Think that’s fun? Now imagine you’re faced with a new alien species, and want to ask it a question. The species is not only not going to understand your language, it almost certainly won’t interpret the voice inflections we use to differentiate a question from a statement, has no idea what your raised eyebrows mean, won’t understand why your finger keeps going back and forth in odd directions, might consider being touched a grave insult or the symbolic transmission of microbes, and might treat lasting eye contact as blindness – you already saw it, why do you need to keep looking? We can’t even imagine what we’d have to do to communicate because we cannot get out of our own frame of reference, or even fully comprehend what our frame of reference really is.

Arecibo message

Source: Wikimedia Commons

We have examples of ancient writing that we have never interpreted, despite the fact that not only did it come from humans, we have pretty solid ideas of what we would want to write about in the first place. We spend years trying to figure out what goes on in the minds of species that we have easy, constant access to, like dogs or porpoises, and most of what we provisionally ‘know’ we’re not very confident with. We have multiple ways of even representing our ideas in a visual manner: English is based on “symbol=sound,” while many Asian languages work with “symbol=discrete idea,” close but not comparable to pictographic languages which portray events more like a cartoonist than a novelist, sometimes utilizing “symbol=trait.” The Rosetta Stone was such a remarkable find because it gave the same story in multiple languages side-by-side, serving as the key to translation that had been eluding archaeologists for decades. These are, again, difficulties within our own species, in the common frame of reference of same emotions, same manner of living, same planet.

What does all this mean? There’s no conclusion to be found, save for the very high likelihood that we wouldn’t even know something was trying to communicate, much less what it might be – with the additional idea that communication might be a very, very bad idea, which we have difficulty recognizing because, even as hostile as we’ve been to our own species in the past, we still function as a social group.

The image at right is a message we sent into space – kind of. First off, no one really believed it would be received, so it’s just a representation of what we might send, were we trying to communicate. Second, it was a binary signal, so the grid layout and the colors did not actually exist at all; you’ve got a small advantage in that you can see a two-dimensional version with differentiations among elements, something no extra-terrestrial species would have. And I say you have this advantage because it is your assignment to interpret this message. What does it say?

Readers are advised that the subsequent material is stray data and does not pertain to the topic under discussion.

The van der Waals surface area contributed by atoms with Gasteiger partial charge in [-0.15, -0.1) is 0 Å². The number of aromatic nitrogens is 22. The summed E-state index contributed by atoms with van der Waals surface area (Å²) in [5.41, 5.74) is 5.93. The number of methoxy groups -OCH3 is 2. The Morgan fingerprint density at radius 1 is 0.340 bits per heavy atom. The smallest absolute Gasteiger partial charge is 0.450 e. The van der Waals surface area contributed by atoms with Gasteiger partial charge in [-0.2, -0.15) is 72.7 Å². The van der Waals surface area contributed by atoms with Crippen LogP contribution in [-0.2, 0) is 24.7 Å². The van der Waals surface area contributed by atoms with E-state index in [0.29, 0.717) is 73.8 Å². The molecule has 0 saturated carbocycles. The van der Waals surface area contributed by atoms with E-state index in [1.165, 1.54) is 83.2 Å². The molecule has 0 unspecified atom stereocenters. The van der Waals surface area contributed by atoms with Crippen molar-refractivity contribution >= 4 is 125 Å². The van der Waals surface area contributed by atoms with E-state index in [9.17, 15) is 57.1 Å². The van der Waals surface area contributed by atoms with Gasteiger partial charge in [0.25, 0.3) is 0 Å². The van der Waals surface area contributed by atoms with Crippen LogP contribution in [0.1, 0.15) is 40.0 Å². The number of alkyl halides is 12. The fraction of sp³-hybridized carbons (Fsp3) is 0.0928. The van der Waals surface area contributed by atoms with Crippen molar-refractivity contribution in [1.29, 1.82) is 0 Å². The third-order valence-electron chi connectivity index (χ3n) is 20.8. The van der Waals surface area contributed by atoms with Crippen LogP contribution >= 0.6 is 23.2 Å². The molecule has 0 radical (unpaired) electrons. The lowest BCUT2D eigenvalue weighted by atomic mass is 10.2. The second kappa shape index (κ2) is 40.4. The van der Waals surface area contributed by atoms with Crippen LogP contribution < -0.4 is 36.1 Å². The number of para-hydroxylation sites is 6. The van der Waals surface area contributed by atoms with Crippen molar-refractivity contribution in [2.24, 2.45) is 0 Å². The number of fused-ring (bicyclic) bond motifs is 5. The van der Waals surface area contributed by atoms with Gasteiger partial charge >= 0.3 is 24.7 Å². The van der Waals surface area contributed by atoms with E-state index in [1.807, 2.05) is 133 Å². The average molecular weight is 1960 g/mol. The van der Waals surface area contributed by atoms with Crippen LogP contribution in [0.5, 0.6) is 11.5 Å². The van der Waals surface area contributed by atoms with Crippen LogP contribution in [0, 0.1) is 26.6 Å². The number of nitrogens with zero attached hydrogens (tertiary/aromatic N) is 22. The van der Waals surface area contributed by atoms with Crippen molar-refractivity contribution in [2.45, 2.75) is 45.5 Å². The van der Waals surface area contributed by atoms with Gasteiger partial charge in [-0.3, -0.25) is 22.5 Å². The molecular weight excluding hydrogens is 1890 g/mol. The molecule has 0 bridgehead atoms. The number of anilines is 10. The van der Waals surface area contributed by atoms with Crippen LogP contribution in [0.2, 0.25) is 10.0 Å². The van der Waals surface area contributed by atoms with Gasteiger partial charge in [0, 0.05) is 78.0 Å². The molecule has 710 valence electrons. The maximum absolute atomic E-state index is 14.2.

Even the simple first element, a binary representation of the numbers one through ten, is hard to fathom, but it’s necessary to understand the next several, which use the same structure to produce some key bits which should be universal: atomic weights. But then the message changes languages to do pictures, including the only one that most people would likely recognize, which is the human. Or videogame character, at least – the proportions are a little off for humans. And of course, no picture is formed at all if the grid layout is not interpreted correctly. We sit here, part of the species that created this message, sharing the same perspective and having a pretty good idea what we’re inclined to say, and likely couldn’t translate all of this effectively (the full description is here, by the way.) How many misinterpretations are possible from this? Perhaps that we emanate DNA from our heads? That the Earth is out of the plane of the ecliptic, or roughly 11% the size of the sun? That the telescope is nearly the size of our entire system? Man, those aliens don’t stand a chance

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I’m going to throw in another little bit, loosely related but not quite on the same subject. All of that stuff above would also apply to any supernatural being that might exist. The emotions, outlooks, and even rudimentary thinking skills that we possess all serve to help us survive, none of which would be necessary, functional, or even make sense for a god; what use would a singular, hyper-potent being have for sympathy, fairness, judgment, or even time passage, curiosity, or creation at all? Would such a being be amused by this, or have desires of any form, much less the displeasure or goal-seeking that are always credited to it? What would such desires be there to accomplish? We can easily imagine bacteria having no need for these, but they are biologically much, much closer to us in development and environment than all of our concepts of supernaturality. The idea that any such being would be as similar to us as world religions repeatedly avow becomes ludicrous, even as speculation – but it is something we evolved to expect.